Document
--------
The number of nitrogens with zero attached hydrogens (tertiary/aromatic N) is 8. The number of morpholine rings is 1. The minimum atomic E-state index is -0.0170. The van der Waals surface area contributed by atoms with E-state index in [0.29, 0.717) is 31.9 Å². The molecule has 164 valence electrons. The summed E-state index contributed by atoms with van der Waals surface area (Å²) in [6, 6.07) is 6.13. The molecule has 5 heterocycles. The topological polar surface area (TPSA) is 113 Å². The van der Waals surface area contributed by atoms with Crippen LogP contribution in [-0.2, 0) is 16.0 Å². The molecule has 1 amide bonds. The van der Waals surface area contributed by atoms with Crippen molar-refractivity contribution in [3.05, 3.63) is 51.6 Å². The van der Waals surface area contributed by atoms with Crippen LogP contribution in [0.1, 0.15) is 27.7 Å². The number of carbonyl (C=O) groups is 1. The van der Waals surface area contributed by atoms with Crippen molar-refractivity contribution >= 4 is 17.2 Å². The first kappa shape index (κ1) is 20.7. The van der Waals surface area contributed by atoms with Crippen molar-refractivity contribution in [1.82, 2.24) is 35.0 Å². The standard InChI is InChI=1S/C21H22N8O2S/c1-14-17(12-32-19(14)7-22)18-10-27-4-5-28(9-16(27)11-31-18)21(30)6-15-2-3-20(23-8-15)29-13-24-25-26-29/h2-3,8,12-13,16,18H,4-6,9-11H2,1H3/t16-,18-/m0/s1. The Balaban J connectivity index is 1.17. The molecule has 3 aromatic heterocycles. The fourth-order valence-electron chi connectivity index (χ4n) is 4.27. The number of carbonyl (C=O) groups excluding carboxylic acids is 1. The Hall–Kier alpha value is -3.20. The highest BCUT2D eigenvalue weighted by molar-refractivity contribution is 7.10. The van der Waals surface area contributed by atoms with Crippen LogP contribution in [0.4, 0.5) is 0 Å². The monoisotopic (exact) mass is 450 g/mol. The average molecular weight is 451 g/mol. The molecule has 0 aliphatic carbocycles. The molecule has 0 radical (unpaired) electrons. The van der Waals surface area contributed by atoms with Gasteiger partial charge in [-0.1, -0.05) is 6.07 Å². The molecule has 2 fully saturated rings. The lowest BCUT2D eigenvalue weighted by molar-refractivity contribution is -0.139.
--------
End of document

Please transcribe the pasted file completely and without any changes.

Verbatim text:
The number of nitrogens with zero attached hydrogens (tertiary/aromatic N) is 8. The number of morpholine rings is 1. The minimum atomic E-state index is -0.0170. The van der Waals surface area contributed by atoms with E-state index in [0.29, 0.717) is 31.9 Å². The molecule has 164 valence electrons. The summed E-state index contributed by atoms with van der Waals surface area (Å²) in [6, 6.07) is 6.13. The molecule has 5 heterocycles. The topological polar surface area (TPSA) is 113 Å². The van der Waals surface area contributed by atoms with Crippen LogP contribution in [-0.2, 0) is 16.0 Å². The molecule has 1 amide bonds. The van der Waals surface area contributed by atoms with Crippen molar-refractivity contribution in [3.05, 3.63) is 51.6 Å². The van der Waals surface area contributed by atoms with Crippen LogP contribution in [0.1, 0.15) is 27.7 Å². The number of carbonyl (C=O) groups is 1. The van der Waals surface area contributed by atoms with Crippen molar-refractivity contribution >= 4 is 17.2 Å². The first kappa shape index (κ1) is 20.7. The van der Waals surface area contributed by atoms with Crippen molar-refractivity contribution in [1.82, 2.24) is 35.0 Å². The standard InChI is InChI=1S/C21H22N8O2S/c1-14-17(12-32-19(14)7-22)18-10-27-4-5-28(9-16(27)11-31-18)21(30)6-15-2-3-20(23-8-15)29-13-24-25-26-29/h2-3,8,12-13,16,18H,4-6,9-11H2,1H3/t16-,18-/m0/s1. The Balaban J connectivity index is 1.17. The molecule has 3 aromatic heterocycles. The fourth-order valence-electron chi connectivity index (χ4n) is 4.27. The number of carbonyl (C=O) groups excluding carboxylic acids is 1. The Hall–Kier alpha value is -3.20. The highest BCUT2D eigenvalue weighted by molar-refractivity contribution is 7.10. The van der Waals surface area contributed by atoms with Crippen LogP contribution in [0.4, 0.5) is 0 Å². The monoisotopic (exact) mass is 450 g/mol. The average molecular weight is 451 g/mol. The molecule has 0 aliphatic carbocycles. The molecule has 0 radical (unpaired) electrons. The van der Waals surface area contributed by atoms with Gasteiger partial charge in [-0.1, -0.05) is 6.07 Å². The molecule has 2 fully saturated rings. The lowest BCUT2D eigenvalue weighted by molar-refractivity contribution is -0.139.